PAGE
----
Feeling the most good
by Erin Wikle –
After a particularly rough week of feeling like my work was pointless and I wasn’t doing anyone any good, my husband Chris and I stole away for dinner and had a deep conversation about what it’s really like to serve God. It was an encouraging but difficult conversation, one that made me realize how much my own servant heart had changed over the years.
A few years ago, when a group of us began “doing” street ministry in downtown Seattle, I recall feeling such a great sense of accomplishment for setting out to do what we did. All it took was offering a soggy sandwich and forcing my way into a mediocre conversation with a lost soul on the street and I was certain God was pleased with me. Whether I felt particularly passionate about it or not, I was doing good, and I was feeling good about it. Did anyone get saved? Good question. Did anyone see Jesus in me? Not sure. I assumed the end result (eternity) wasn’t as important as the momentary process that got us there.
Maybe I’m being hard on myself.
Maybe I’m not.
I believe the problem was and remains this: It seems we in the church have grown up under a very theologically unsound mentality. It seems the works we perform for God are more about creating an emotional state of ecstasy (read: temporal self-satisfaction) for ourselves than it is about extending the joy of our salvation into purposeful acts of redemptive service. Even if we truly desire that Old Joe comes to a saving knowledge of Jesus Christ, the true test of motive comes down to who, in the end, receives the glory for our meager accomplishment.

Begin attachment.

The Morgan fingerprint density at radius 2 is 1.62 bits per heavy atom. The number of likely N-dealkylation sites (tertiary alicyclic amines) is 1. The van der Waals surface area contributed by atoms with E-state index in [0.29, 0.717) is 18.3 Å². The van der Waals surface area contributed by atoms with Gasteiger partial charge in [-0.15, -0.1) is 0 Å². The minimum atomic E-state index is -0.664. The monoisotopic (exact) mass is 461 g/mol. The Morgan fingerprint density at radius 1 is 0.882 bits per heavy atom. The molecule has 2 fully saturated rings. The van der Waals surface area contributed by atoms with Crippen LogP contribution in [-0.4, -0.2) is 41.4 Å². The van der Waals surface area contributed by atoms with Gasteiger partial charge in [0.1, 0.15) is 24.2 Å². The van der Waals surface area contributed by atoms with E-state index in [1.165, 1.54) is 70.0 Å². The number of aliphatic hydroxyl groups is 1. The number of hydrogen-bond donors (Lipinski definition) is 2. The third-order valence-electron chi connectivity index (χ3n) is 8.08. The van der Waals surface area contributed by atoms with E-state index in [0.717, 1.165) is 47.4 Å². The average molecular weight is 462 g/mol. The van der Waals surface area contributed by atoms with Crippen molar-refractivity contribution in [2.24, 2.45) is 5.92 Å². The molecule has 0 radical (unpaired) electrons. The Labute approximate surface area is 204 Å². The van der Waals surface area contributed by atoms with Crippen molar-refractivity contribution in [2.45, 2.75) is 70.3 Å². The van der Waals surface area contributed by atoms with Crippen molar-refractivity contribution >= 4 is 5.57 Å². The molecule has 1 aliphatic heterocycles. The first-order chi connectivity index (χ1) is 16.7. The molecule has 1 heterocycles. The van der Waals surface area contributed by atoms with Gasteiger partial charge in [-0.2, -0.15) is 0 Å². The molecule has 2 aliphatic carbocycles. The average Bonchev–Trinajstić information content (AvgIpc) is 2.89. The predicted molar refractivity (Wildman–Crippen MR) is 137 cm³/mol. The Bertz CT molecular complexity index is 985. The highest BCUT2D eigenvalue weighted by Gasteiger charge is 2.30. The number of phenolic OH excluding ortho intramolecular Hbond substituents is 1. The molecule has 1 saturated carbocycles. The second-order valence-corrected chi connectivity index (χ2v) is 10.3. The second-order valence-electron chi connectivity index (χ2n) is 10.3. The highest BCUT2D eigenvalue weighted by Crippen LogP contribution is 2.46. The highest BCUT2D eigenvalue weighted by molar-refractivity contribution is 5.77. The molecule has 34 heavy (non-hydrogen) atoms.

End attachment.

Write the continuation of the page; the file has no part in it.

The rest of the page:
Fortunately, God’s grace is sufficient… sufficient enough to receive the good works we offer him and do in his name, even if our motives are mixed. His grace is sufficient to save Old Joe, with or without me.
In his article, Under the Bridge, Major Geoff Ryan writes, “I doubt, in my fallen state, if I could ever do anything clothed in purity of intent from start to finish. That would mean that everything leading up to that act, at that moment would have to be utterly devoid of my humanness—every fleeting thought and lust, every self-centered hesitation. It would mean that every consequent ripple that emanated from the act henceforth would have to remain equally untainted. Impossible. Unless, that is, I was perfect. Totally holy, every word, every thought, with every action as pure as the sparkling water of a mountain stream” (Ryan, The Siren Call of a Dangerous God).
Well put, if you ask me.
I don’t want to “feel good” about what I’m doing for the sake of maintaining that sense of pride and accomplishment within myself. I want the joy of my own salvation to be the impetus of my service to others. Don’t you?